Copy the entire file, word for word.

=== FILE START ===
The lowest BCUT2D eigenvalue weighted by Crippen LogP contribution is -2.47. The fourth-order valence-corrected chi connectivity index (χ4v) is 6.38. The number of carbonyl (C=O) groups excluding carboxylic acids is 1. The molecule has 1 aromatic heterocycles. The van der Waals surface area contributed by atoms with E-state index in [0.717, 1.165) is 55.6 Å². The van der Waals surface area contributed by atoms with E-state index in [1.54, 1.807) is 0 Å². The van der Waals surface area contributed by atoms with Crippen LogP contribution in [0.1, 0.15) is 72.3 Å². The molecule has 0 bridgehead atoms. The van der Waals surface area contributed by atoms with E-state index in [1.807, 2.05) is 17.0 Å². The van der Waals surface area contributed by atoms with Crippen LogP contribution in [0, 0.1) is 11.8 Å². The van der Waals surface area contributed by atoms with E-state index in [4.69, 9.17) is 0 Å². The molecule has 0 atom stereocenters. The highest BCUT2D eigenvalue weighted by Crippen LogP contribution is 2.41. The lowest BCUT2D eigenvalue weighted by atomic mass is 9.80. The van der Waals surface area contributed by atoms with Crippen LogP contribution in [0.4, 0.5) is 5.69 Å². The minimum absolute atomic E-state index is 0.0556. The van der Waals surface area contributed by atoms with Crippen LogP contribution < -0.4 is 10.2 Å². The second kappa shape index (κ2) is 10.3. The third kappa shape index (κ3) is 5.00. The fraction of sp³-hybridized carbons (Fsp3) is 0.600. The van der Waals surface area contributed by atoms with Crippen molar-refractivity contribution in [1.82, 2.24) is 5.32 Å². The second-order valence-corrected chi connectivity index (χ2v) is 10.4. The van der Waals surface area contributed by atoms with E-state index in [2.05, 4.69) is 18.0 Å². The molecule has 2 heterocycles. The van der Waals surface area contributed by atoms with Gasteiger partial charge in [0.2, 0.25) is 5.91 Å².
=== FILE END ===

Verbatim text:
The lowest BCUT2D eigenvalue weighted by Crippen LogP contribution is -2.47. The fourth-order valence-corrected chi connectivity index (χ4v) is 6.38. The number of carbonyl (C=O) groups excluding carboxylic acids is 1. The molecule has 1 aromatic heterocycles. The van der Waals surface area contributed by atoms with E-state index in [0.717, 1.165) is 55.6 Å². The van der Waals surface area contributed by atoms with E-state index in [1.54, 1.807) is 0 Å². The van der Waals surface area contributed by atoms with Crippen LogP contribution in [0.1, 0.15) is 72.3 Å². The molecule has 0 bridgehead atoms. The van der Waals surface area contributed by atoms with E-state index in [1.807, 2.05) is 17.0 Å². The van der Waals surface area contributed by atoms with Crippen LogP contribution in [0, 0.1) is 11.8 Å². The van der Waals surface area contributed by atoms with E-state index in [4.69, 9.17) is 0 Å². The molecule has 0 atom stereocenters. The highest BCUT2D eigenvalue weighted by Crippen LogP contribution is 2.41. The lowest BCUT2D eigenvalue weighted by atomic mass is 9.80. The van der Waals surface area contributed by atoms with Crippen LogP contribution in [0.4, 0.5) is 5.69 Å². The minimum absolute atomic E-state index is 0.0556. The van der Waals surface area contributed by atoms with Crippen LogP contribution < -0.4 is 10.2 Å². The second kappa shape index (κ2) is 10.3. The third kappa shape index (κ3) is 5.00. The fraction of sp³-hybridized carbons (Fsp3) is 0.600. The van der Waals surface area contributed by atoms with Crippen molar-refractivity contribution in [1.82, 2.24) is 5.32 Å². The second-order valence-corrected chi connectivity index (χ2v) is 10.4. The van der Waals surface area contributed by atoms with E-state index in [2.05, 4.69) is 18.0 Å². The molecule has 2 heterocycles. The van der Waals surface area contributed by atoms with Gasteiger partial charge in [0.2, 0.25) is 5.91 Å².